WIMBLEDON, London -- Nick Kyrgios apologised for calling a member of his entourage "retarded"during his win over Feliciano Lopezat Wimbledon.
The Australian looked angry with the support team in his players' box on Saturday, demanding they give him more vocal support or leave the court in a match held up for bad light.
"It's all in the heat of battle," Kyrgios told a media conference after completing the win on middle Sunday. "I know some people can obviously get offended by that. I'm not meaning to be rude or disrespectful at all."
The 21-year-old's fellow Australian Bernard Tomic also apologised after his first-round match for saying he "had to stand on court like a retard" as he waited for Fernando Verdasco.
But Kyrgios, who will meet Andy Murray on Monday in the fourth round, was quick to play down any issue with his team. His family are staying with him in Wimbledon for the tournament and he put his outbursts during the match against Lopez down to his frustrations boiling over.
"Sometimes I'm just a pest," he said. "They're always doing the best they can do. It's obviously in the heat of the battle. Everything I say and everything I do out there, they all know I love them. So it's OK."
Shouting at his box is not the only habit he shares with Murray, it would seem. They are close friends off the court with Kyrgios joking it was "love at first sight" for the greatest bromance in tennis.
Kyrgios' reputation as the volatile bad boy of tennis has followed him around these Championships with outbursts at an umpire and reporters, but Murray leapt to his defence and said the media "try and wind him up".
It is clearly invaluable to Kyrgios having someone of the world No.2's stature to defend him in public. "He backs me up a lot, which is good. It's just good to have one of the best players in the world, to have a good friend like that. I see him at times more than I see my family," he said.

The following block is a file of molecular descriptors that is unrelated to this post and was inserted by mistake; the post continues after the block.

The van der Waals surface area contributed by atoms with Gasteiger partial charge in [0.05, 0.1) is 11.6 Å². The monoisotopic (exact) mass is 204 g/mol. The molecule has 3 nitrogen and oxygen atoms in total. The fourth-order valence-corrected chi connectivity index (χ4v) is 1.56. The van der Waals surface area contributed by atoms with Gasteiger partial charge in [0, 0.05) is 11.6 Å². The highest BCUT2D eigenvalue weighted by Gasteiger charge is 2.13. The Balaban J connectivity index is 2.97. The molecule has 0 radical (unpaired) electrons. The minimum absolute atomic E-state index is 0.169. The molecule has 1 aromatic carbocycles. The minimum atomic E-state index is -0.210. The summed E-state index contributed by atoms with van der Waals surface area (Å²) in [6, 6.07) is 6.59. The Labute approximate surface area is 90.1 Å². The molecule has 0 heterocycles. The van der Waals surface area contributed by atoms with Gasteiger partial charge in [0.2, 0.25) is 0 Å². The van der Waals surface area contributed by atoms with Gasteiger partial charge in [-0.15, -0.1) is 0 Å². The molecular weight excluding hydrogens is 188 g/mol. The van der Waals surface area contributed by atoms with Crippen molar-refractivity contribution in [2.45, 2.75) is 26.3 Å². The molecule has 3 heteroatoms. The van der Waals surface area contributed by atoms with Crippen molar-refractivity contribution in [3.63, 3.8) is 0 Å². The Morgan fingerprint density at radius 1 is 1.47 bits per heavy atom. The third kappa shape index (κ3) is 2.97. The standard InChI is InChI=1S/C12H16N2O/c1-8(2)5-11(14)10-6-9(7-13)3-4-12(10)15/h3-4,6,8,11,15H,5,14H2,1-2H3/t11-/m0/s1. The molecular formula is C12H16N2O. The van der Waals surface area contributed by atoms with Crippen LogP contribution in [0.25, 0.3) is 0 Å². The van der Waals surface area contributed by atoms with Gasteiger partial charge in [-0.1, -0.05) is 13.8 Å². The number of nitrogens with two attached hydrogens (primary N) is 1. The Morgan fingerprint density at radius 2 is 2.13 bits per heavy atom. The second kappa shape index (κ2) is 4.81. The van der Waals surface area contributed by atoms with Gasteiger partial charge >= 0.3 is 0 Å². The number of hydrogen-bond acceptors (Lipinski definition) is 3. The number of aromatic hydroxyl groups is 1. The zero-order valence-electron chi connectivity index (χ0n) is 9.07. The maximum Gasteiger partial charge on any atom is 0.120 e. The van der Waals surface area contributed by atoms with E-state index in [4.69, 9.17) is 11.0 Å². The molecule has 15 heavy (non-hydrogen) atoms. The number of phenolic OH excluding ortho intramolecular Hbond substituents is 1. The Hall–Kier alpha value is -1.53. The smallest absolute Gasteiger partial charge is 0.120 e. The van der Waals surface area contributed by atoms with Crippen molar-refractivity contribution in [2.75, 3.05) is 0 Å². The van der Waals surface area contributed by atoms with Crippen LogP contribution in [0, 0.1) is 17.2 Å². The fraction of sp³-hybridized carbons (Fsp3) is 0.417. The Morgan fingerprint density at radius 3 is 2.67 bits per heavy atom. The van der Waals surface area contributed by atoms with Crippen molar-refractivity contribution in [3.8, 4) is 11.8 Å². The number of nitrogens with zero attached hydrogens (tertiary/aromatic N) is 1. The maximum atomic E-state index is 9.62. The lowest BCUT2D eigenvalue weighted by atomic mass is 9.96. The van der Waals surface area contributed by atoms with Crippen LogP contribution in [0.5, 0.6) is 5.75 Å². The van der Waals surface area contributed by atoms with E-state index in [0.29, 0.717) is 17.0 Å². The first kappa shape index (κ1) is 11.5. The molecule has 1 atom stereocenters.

"When Andy walks in [to the locker room], we see each other, we just give each other a look. We can't stop looking at each other for a bit.
"When I see Roger [Federer], everyone sort of just looks at him. Roger has an aura about him. I think he's the greatest player of all time. I just watch him. I don't say anything. It's the same with Novak. But Andy, I don't know, it's different.
"Our relationship is pretty good. We joke a lot. When he's in the locker room, it's just instant banter. We just have a lot of fun. He's a very relaxed guy, down to earth. He baits me a lot of the time. He's always very funny. It helps. He's a great guy.
"I'm just looking forward to going out there. I'm relaxed, I'm nervous as well."
Their relationship is reminiscent of John McEnroe and Bjorn Borg. The seven-time major winner famously said that "to have Bjorn behind me, it was like, 'to hell with everyone else'".
McEnroe tended to be on his best behaviour when playing Borg, too, but the respect and admiration Kyrgios has for Murray doesn't necessarily mean he will show any more emotional control against him on Monday, if their three previous Grand Slam meetings are anything to go by.
Kyrgios was warned for swearing and also smashed his racket at the 2015 Australian Open, and called out "I hate this place" at Roland Garros the same year.
At last year's US Open he swore, smashed his racket and, during the changeovers, slumped back in his chair and closed his eyes -- it looked as though he was having a nap. That match came shortly after the ATP put him on probation for comments he made to Stan Wawrinka.
Murray won all three of those matches, as well as their only other meeting at the Canadian Masters in 2014, for the loss of just one set. Still, Kyrgios fancies his chances against the Scot, who is 18-0 against Australians and the odds-on favourite to win Wimbledon following Novak Djokovic's shock exit.
"As soon as Novak loses, you look at Andy and you look at Federer's eyes light up. They think that their chances probably doubled," said Kyrgios.
"I definitely feel like he's [Murray] beatable. He's only human. At the same time he's a great player. I don't think there would be too many people with a winning record over him, not just Australians.
"This is probably my best surface, my best chance to beat him. At the same time he's pretty comfortable on the grass. I feel like I know what to do. But it's hard to actually go out there and execute against such a player like him.
"When you look at Andy, he's a great athlete. Moves extremely well. He knows the game so well. He's practically a brick wall from the back. He's a great returner. Can mix it up. He just competes well, as well.
"There's not many weaknesses there. The only person he really loses to is Novak. The biggest difference is I play a little bit more aggressive to Andy. I don't move anywhere near as well."
There is one area of his game where Kyrgios trumps Murray, at least. "I don't know if he's got the tweener like I do," he said smiling.